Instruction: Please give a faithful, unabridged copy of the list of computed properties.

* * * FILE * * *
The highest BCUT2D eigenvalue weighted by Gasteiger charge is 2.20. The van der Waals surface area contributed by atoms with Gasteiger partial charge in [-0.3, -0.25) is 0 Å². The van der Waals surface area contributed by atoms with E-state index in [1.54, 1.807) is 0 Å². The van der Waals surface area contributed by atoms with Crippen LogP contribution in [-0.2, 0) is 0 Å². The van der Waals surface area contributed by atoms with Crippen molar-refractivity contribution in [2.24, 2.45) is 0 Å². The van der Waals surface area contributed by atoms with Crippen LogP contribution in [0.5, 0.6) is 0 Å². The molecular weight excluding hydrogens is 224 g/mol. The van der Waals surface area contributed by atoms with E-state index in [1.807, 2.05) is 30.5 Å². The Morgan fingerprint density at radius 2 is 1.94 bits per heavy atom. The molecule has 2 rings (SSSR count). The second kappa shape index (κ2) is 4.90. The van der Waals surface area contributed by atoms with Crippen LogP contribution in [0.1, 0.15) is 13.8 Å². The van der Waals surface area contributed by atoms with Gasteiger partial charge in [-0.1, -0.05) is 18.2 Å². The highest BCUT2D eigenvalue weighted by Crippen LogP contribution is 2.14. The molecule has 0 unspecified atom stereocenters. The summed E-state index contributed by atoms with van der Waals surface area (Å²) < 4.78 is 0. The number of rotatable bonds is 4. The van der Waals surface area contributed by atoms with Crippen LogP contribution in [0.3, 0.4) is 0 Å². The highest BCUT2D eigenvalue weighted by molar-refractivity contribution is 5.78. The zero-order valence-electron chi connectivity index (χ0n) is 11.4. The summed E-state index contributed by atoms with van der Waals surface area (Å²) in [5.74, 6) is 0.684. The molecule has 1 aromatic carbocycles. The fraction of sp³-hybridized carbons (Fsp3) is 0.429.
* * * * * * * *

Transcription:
The highest BCUT2D eigenvalue weighted by Gasteiger charge is 2.20. The van der Waals surface area contributed by atoms with Gasteiger partial charge in [-0.3, -0.25) is 0 Å². The van der Waals surface area contributed by atoms with E-state index in [1.54, 1.807) is 0 Å². The van der Waals surface area contributed by atoms with Crippen LogP contribution in [-0.2, 0) is 0 Å². The van der Waals surface area contributed by atoms with Crippen molar-refractivity contribution in [2.24, 2.45) is 0 Å². The van der Waals surface area contributed by atoms with Crippen LogP contribution in [0.5, 0.6) is 0 Å². The molecular weight excluding hydrogens is 224 g/mol. The van der Waals surface area contributed by atoms with E-state index in [1.807, 2.05) is 30.5 Å². The Morgan fingerprint density at radius 2 is 1.94 bits per heavy atom. The molecule has 2 rings (SSSR count). The second kappa shape index (κ2) is 4.90. The van der Waals surface area contributed by atoms with Crippen LogP contribution in [0.1, 0.15) is 13.8 Å². The van der Waals surface area contributed by atoms with Gasteiger partial charge in [-0.1, -0.05) is 18.2 Å². The highest BCUT2D eigenvalue weighted by Crippen LogP contribution is 2.14. The molecule has 0 unspecified atom stereocenters. The summed E-state index contributed by atoms with van der Waals surface area (Å²) < 4.78 is 0. The number of rotatable bonds is 4. The van der Waals surface area contributed by atoms with Crippen LogP contribution in [0.3, 0.4) is 0 Å². The highest BCUT2D eigenvalue weighted by molar-refractivity contribution is 5.78. The zero-order valence-electron chi connectivity index (χ0n) is 11.4. The summed E-state index contributed by atoms with van der Waals surface area (Å²) in [5.74, 6) is 0.684. The molecule has 1 aromatic carbocycles. The fraction of sp³-hybridized carbons (Fsp3) is 0.429.